Sunday, April 12, 2015

Choices, choices...

Chinese Vase
10 x 8
Model in Strong Light
10 x 8
 I'll be in Vancouver next week teaching both figurative and still life workshops for the Federation of Canadian Artists.  To get into the mood, I've been working on small pieces in both genres in the studio.

What strikes me each time that I begin a painting is the vast number of choices that it involves.  And each choice made launches the work in a definite direction.  My most confounding decision starts with the support.  Oil primed linen is my usual choice (though I've also got oil paper, velum, aluminum, and gesso primed canvas and panels in the studio), but within that category I've got rough, smooth, and medium textured linen; double primed and single primed; stretched and mounted.  Each will impart a completely different look to the final piece - at least in my eyes - because the way that a mark breaks on each is unique to that surface.

Next is the colour of the toning - if I use any.  Sometimes I opt to start on a white surface for the clarity of colours that you get that way, but usually there's a colour underneath.  That decision takes a while to make.  Cool under a warm painting?  Warm under warm?  Neutral grey?  What chroma? What value?  You can see the dilemma.

Finally, the colour of the subject's first mark is crucial.  Earth toned or prismatic, this mark will direct the painting down a path, and the decision about which path I want it to take gives me pause - sometimes long pause.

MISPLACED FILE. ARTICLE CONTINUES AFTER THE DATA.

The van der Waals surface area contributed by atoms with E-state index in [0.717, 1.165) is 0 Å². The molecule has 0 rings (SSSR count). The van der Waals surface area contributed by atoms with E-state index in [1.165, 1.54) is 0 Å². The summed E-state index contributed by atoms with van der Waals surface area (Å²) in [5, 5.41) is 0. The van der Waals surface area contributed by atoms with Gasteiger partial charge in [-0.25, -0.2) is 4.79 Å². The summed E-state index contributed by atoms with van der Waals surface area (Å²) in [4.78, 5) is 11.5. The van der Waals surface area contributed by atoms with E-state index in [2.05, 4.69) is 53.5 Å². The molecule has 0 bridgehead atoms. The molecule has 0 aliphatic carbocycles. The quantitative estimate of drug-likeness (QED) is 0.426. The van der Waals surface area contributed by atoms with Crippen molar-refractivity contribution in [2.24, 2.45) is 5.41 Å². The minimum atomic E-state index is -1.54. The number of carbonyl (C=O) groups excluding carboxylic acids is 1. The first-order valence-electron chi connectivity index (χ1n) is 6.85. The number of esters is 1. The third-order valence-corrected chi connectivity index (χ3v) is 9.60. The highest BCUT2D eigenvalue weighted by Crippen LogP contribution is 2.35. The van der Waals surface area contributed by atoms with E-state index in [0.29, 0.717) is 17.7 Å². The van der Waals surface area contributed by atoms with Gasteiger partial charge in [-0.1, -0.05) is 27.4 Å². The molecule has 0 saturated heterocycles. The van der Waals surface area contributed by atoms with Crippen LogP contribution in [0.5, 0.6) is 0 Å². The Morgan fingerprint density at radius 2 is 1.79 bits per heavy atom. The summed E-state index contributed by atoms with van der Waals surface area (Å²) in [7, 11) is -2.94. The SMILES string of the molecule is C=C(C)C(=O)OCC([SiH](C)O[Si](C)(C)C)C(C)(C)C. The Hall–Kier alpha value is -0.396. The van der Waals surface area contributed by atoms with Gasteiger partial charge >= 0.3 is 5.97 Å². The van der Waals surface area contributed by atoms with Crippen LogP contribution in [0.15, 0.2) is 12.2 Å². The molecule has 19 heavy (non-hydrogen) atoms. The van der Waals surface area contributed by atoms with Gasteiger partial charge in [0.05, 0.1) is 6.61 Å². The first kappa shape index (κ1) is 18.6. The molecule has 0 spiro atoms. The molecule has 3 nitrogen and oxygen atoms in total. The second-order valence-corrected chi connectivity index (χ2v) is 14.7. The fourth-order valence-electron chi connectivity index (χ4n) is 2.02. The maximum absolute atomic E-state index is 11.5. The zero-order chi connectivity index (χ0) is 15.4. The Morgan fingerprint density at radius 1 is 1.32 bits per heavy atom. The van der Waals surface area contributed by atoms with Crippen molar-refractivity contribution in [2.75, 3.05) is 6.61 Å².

Degas said that "painting is easy when you don't know how, but very difficult when you do", and I concur, but I'd also add that it's richer and more rewarding when you do know how.  You're aware of so many possibilities and, like a chess player, you paint the piece in your head 5 different ways before you even pick up the brush.  But in the act of painting it in your head, you're helping to crystallize your plan for that piece; you're figuring out how you want it to look when it's done and, especially, how you don't want it to look.  That initial planning lets you know if you've been successful when you're done.

So planning and painting in the mind are going to be part of the workshops, but we always move beyond that.  Once these thoughtful starts are on canvas, I'm always dazzled by the directions that the painters take.  No two painters make the same initial choices, and no two paintings look the same at the end.  Regardless of subject, a successful painting is a record of the choices made by an individual on a give day in a specific place.  It can't be replicated, not even by the same painter, because those decisions are as changeable as a person's experiences and moods.  Each painting is unique and hard won, and full of moments of grace, even in passages of struggle.  Difficult?  Yes.  Uplifting?  You bet!

Happy painting!


2 comments:

Louise said...

As a participant in one of these Vancouver workshops, I have to concur with Ingrid completely. Difficult? Yes! Uplifting? YES! I learned so much! Thanks Ingrid.
Louise

Ingrid Christensen said...

Thank you, Louise for the uplifting comment!
It's wonderful to hear that the workshop touched a chord in you.

Ingrid